Table of Contents
The Quick Answer
Yes. Mushrooms (all kinds) are paleo.
Why Are Mushrooms Paleo?
All types of mushrooms (including cremini, button, Portobello, shiitake, and so on) are paleo because they are extremely rich in nutrients and because they have various disease-preventing abilities. They are found in nature and have been consumed for many years. Mushrooms offer important phytonutrients, antioxidants, protein, fiber, healthy carbs, and vitamins. Mushrooms are high in antioxidants, making them one of the best “cancer-fighting” vegetables around. Their antioxidants give them the ability to fight damaging free radicals in the body, which, left uncontrolled, can lead to various chronic diseases like cancer, heart disease, and so on.
Mushrooms belong to a group of foods called fungi, although they are commonly thought of and classified as non-starchy vegetables. They are technically neither an animal nor a plant (which is pretty cool, isn’t it?). The fact that they are non-starchy is good news because it means you can eat tons of them without taking in too many grams of sugar or carbs. They’re therefore a great choice for people who want to lose weight.
Different varieties of mushrooms have different health benefits and uses. Here is an overview of some of their best benefits:
- White mushrooms (cremini, button, Portobello) are great for weight loss and prostate cancer prevention. These types contain a carbohydrate that increases metabolism and that controls blood sugar levels.
- Shiitake mushrooms are helpful in fighting harmful tumors. They’re also anti-inflammatory, antibacterial, a good source of vitamin D.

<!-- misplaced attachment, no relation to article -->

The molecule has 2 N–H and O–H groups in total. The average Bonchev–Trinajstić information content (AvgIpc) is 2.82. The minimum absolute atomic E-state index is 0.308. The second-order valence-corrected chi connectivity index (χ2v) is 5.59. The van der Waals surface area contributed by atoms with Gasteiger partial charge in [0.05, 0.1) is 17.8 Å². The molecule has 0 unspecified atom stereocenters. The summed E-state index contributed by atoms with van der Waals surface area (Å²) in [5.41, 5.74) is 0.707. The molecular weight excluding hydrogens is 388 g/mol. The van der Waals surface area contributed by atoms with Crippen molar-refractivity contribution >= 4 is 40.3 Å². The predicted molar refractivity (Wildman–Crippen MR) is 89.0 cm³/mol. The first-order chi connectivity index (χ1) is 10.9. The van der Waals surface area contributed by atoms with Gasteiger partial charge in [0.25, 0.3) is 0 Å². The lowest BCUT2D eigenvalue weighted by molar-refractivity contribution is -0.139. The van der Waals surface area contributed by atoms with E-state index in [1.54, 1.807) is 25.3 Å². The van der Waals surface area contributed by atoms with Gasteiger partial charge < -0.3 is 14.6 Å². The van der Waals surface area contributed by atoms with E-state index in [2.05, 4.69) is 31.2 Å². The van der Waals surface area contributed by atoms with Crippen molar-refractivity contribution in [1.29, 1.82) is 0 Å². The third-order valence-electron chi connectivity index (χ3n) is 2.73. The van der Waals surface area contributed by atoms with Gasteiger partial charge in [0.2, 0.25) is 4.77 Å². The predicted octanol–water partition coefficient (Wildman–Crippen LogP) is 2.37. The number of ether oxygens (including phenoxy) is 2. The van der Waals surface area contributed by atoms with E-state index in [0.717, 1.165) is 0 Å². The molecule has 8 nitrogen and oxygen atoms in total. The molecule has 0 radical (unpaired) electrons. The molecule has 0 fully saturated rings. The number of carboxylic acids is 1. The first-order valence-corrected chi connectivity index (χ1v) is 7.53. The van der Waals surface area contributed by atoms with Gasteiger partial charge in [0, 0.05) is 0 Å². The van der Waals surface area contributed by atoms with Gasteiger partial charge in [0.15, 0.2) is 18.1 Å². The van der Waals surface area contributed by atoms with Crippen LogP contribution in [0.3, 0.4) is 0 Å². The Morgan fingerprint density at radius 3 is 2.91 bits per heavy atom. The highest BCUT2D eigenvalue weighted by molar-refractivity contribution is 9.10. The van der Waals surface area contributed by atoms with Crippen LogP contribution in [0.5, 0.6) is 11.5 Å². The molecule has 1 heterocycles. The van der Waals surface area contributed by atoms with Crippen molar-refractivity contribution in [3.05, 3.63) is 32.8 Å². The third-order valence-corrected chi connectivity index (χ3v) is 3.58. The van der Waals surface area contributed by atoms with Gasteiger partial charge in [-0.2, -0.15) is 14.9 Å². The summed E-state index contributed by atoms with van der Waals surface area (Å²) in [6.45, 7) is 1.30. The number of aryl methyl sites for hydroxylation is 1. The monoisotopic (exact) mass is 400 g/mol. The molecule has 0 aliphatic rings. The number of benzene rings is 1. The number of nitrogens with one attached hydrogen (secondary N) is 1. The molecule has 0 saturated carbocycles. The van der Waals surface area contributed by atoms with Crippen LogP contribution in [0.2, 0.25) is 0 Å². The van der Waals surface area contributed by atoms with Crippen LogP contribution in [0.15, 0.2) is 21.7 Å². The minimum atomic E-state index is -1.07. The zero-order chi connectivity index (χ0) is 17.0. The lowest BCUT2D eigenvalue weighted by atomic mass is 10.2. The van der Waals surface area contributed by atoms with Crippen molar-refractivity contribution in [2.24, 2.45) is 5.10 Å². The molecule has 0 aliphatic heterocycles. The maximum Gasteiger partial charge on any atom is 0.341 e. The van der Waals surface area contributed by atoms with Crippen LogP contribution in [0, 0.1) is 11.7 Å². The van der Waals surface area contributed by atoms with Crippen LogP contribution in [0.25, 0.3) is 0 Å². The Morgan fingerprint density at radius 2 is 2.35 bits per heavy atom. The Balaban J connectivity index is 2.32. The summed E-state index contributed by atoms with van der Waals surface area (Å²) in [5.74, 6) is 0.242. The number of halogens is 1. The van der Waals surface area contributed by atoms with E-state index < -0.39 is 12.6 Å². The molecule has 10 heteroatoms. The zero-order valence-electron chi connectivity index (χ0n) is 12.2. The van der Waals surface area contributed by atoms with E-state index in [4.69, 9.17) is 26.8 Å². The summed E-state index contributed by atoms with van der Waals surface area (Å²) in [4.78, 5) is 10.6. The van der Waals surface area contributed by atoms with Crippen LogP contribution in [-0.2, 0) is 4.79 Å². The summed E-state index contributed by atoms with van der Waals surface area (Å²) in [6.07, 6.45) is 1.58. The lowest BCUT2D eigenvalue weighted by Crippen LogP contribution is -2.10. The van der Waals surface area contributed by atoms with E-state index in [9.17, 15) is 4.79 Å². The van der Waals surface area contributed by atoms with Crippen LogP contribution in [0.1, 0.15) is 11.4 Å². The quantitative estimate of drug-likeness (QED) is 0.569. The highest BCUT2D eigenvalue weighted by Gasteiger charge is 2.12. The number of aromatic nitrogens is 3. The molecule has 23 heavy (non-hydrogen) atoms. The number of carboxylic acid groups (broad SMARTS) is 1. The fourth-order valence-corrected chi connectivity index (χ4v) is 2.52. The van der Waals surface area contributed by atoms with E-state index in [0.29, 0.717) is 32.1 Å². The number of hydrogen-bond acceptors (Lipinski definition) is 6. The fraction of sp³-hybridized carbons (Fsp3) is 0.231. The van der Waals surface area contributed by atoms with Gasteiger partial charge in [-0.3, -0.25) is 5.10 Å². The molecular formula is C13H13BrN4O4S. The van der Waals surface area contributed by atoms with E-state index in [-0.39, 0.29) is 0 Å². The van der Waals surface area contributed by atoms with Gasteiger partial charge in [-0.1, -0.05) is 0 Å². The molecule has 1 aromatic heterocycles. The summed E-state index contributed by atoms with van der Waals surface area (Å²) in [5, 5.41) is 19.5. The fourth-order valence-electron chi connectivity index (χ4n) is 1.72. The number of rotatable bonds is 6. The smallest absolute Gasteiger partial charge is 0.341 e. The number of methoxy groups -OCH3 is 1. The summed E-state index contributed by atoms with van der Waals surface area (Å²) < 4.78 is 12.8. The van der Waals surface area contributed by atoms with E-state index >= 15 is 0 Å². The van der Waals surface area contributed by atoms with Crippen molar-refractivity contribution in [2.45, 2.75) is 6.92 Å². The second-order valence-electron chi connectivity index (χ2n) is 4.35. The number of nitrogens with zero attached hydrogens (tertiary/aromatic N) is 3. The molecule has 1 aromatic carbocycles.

- Reishi mushrooms are considered a “super food” due to their anti-cancer, anti-oxidant, anti-bacterial, anti-viral, and anti-fungal properties.
- Maitake mushrooms help to find abnormal cells and cause them to self-destruct, which is bad news for cancerous cells.
- Oyster mushrooms may be helpful in defending the body against viruses like HIV. They are also anti-inflammatory and high in antioxidants.
- Chanterelle mushrooms contain anti-microbial, anti-bacterial and anti-fungal properties. They are also high in vitamins C and D and potassium.
- Porcini mushrooms are highly anti-inflammatory. These are meaty mushroom similar to Portobello mushrooms and they can be great for weight loss.
- Shimeji mushrooms (common in Japanese dishes) are a traditional remedy for destroying growing tumors. They help to ward off diabetes and prevent asthma.
Mushrooms are encouraged in unlimited quantities for the most part on the paleo diet. Each type tastes a bit different, which is great for getting some variety into your diet. Vegetarians should note that mushrooms are a great substitute for meat (think Portobello burgers) thanks to their chewy texture. They’re also great stuffed, and in stir-fries and omelets.
Is There Any Confusion When It Comes To Mushrooms Being Paleo?
No, there isn’t any confusion in the paleo community. Mushrooms are always considered paleo.
So Are Mushrooms Paleo?
Yes, mushrooms are definitely paleo. They are unprocessed, found in nature, high in disease-preventing nutrients, and filling but low in calories. Mushrooms have been eaten by people for medicinal purposes for thousands of years, especially in the East. Mushrooms still considered “super foods” today by many people.
How To Know What Is And Isn’t Paleo
Check out Paleo.io, the mobile app that answers the question, “is __ paleo?” Paleo.io comes with the most comprehensive paleo diet food list out there, so no matter which food you’re confused about, you’ll always be able to find out whether or not it’s paleo.
Photo credit: Mike Licht
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